"With over half of House of Fraser's 59 stores proposed for closure and Debenhams being one of the top retailers that its clothing customers also shop at, Debenhams will have the opportunity to win shoppers and capture spend," she says.

But while Debenhams' strategy addresses all of its key problem areas, "we are yet to see evidence that it is paying off", Willmott notes.

"There is a glimmer of hope in online performance with digital growth improving to +16% in Q3, outpacing non-food online growth, which GlobalData forecasts to be 7.1% in 2018, but considering the online channel accounts for about 21% of revenue, other areas of the business need to start contributing in order to drive long-term success."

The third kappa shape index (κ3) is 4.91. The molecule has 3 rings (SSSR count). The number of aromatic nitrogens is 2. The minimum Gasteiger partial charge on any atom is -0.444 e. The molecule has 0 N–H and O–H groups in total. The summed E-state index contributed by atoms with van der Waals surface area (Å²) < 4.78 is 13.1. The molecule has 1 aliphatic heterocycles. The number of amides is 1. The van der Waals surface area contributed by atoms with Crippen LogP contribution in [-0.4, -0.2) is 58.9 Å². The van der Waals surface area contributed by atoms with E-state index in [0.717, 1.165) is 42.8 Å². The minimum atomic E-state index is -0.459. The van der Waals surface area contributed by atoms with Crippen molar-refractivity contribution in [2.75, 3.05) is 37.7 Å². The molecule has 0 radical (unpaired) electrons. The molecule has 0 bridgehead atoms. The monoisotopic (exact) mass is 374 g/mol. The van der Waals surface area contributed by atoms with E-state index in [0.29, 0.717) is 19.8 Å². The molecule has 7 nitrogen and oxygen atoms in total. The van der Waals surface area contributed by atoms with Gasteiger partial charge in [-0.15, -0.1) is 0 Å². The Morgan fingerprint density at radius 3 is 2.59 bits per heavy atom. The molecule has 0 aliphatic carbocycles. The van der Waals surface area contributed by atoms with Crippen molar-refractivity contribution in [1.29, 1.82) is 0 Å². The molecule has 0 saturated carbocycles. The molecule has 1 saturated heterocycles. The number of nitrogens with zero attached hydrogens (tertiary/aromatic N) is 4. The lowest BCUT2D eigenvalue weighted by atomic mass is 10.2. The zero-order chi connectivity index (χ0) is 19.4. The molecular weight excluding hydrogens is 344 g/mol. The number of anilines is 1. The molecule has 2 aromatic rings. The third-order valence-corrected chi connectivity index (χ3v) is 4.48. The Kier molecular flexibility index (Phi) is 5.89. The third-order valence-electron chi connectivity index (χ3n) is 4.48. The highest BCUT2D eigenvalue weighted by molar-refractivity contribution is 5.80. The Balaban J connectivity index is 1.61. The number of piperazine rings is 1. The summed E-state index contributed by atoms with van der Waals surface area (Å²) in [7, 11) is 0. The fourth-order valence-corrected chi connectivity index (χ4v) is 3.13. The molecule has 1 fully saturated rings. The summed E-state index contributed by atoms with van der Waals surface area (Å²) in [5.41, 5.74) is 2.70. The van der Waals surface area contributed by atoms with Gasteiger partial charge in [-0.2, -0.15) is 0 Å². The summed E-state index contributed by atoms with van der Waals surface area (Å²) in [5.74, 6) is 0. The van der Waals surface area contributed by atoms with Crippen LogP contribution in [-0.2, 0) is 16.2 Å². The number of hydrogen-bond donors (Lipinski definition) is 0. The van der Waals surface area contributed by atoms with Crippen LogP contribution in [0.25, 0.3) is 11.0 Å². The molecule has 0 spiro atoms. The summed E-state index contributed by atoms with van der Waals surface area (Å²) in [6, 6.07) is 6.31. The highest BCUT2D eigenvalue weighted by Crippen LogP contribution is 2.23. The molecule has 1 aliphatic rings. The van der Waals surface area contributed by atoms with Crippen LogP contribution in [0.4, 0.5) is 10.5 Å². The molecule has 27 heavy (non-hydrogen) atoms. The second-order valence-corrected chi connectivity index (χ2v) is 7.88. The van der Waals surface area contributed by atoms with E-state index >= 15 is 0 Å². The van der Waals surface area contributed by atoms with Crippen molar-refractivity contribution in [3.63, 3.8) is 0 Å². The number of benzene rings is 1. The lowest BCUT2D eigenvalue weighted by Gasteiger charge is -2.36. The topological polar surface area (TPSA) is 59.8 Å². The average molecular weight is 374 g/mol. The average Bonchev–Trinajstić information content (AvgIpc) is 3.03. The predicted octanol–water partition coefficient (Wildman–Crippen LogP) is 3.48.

Richard Lim, CEO of Retail Economics concurs.

"These results build on the pessimistic outlook for UK retail. It's clear that the business is battening down the hatches, strengthening its balance sheets and preparing for tough times ahead. 

"We've seen a slew of bad news this year and the acceleration of structural changes is taking its toll on department stores who are burdened by significant fixed costs. Shackled by too much space, inflexible leases and, in some cases, too much debt, the race is on to execute a shift in business models quickly enough to keep up with changing market conditions. 

"Concerns about overcapacity is at the heart of the challenge for many retailers. Debenhams, along with many others, will need to push forward right-sizing initiatives and form strategic partnerships with other third parties to sweat assets more effectively in a move become fit-for-purpose in today's digital age."